In Primates of Park Avenue, Wednesday (née Wendy) Martin recounts her story of struggling to fit in with the other mothers of the Upper East Side after she relocates there from downtown with her husband and young son. The narrative arc is familiar. New girl comes to (up)town; the “mean girls” shun her, and she cannot understand them. These women seem quite superficial, in addition to cold and status- conscious, but Martin still wants them to accept her—mostly, she repeatedly asserts, for the sake of her son. She grows accustomed to their status hierarchies and their fashion requirements, and learns insider tricks about how to buy an apartment, get a child into preschool, and skip the waitlist for an Hermès Birkin bag. But in the end, a tragedy (in this case, her mis- carriage) teaches her that these women are generous and caring, as they rally around in her time of need, revealing their own heartbreaks.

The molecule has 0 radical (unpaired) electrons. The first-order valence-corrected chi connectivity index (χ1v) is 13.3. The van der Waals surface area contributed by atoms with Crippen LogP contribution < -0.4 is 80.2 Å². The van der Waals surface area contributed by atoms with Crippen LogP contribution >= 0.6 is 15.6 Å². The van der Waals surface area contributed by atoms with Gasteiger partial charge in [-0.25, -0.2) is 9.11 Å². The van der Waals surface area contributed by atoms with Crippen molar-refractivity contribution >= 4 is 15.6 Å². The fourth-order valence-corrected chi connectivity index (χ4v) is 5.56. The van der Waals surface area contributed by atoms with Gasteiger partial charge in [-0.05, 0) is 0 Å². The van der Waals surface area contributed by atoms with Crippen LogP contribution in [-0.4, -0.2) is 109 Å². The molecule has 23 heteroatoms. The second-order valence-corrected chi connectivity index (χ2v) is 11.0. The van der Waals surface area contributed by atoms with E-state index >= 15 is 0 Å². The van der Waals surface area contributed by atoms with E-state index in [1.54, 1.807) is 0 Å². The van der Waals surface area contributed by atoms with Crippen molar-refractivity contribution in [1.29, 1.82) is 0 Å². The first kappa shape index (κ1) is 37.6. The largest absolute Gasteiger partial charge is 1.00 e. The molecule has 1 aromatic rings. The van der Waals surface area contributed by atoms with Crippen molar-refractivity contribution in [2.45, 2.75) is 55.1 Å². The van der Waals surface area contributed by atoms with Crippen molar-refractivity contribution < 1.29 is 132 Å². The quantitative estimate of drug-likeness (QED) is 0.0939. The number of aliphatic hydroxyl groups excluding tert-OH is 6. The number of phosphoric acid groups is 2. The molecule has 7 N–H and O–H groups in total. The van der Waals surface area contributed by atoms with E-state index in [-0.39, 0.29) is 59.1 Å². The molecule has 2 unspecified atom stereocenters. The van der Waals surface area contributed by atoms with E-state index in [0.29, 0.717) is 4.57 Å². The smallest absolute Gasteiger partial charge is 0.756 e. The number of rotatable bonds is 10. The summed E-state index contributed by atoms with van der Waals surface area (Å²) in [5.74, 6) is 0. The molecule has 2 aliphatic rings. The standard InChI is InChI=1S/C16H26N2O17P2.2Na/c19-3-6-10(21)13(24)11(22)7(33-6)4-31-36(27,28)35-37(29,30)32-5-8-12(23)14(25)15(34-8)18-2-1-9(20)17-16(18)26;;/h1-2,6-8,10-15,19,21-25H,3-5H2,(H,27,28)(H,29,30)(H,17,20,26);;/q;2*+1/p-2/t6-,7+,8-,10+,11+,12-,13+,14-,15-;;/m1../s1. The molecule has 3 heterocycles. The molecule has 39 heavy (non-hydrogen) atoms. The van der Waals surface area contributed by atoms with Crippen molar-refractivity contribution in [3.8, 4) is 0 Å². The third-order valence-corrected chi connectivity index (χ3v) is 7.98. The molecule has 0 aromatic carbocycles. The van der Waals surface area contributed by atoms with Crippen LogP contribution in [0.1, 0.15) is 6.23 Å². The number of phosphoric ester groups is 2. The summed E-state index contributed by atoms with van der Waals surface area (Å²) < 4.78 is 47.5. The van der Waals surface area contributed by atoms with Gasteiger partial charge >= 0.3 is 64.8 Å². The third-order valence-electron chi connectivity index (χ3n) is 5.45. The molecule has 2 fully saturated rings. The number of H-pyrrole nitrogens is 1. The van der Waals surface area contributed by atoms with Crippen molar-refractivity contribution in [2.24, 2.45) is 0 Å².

The twist is that Martin frames this account as an anthropological investigation (hence the title). She describes her project as “an academic experiment” of studying Manhattan mothers, who constitute “a tribe apart” (pp. 7-8). She makes many, many analogies between the members of this “tribe” and non-human animals, including chimps, baboons, bonobos, Capuchin monkeys, rhesus monkeys, birds, and bees, as well as human animals such as African hunter- gatherers and Kwakiutl noblemen. She offers the reader several sections of “field notes” in which she describes the “island dwellers” of Manhattan in their “habitat.” She describes being repeatedly “charged” by women on the street asserting their own superiority. And she draws on other ethnographic concepts, identify- ing her “native informants” and describing her own process of “going native.”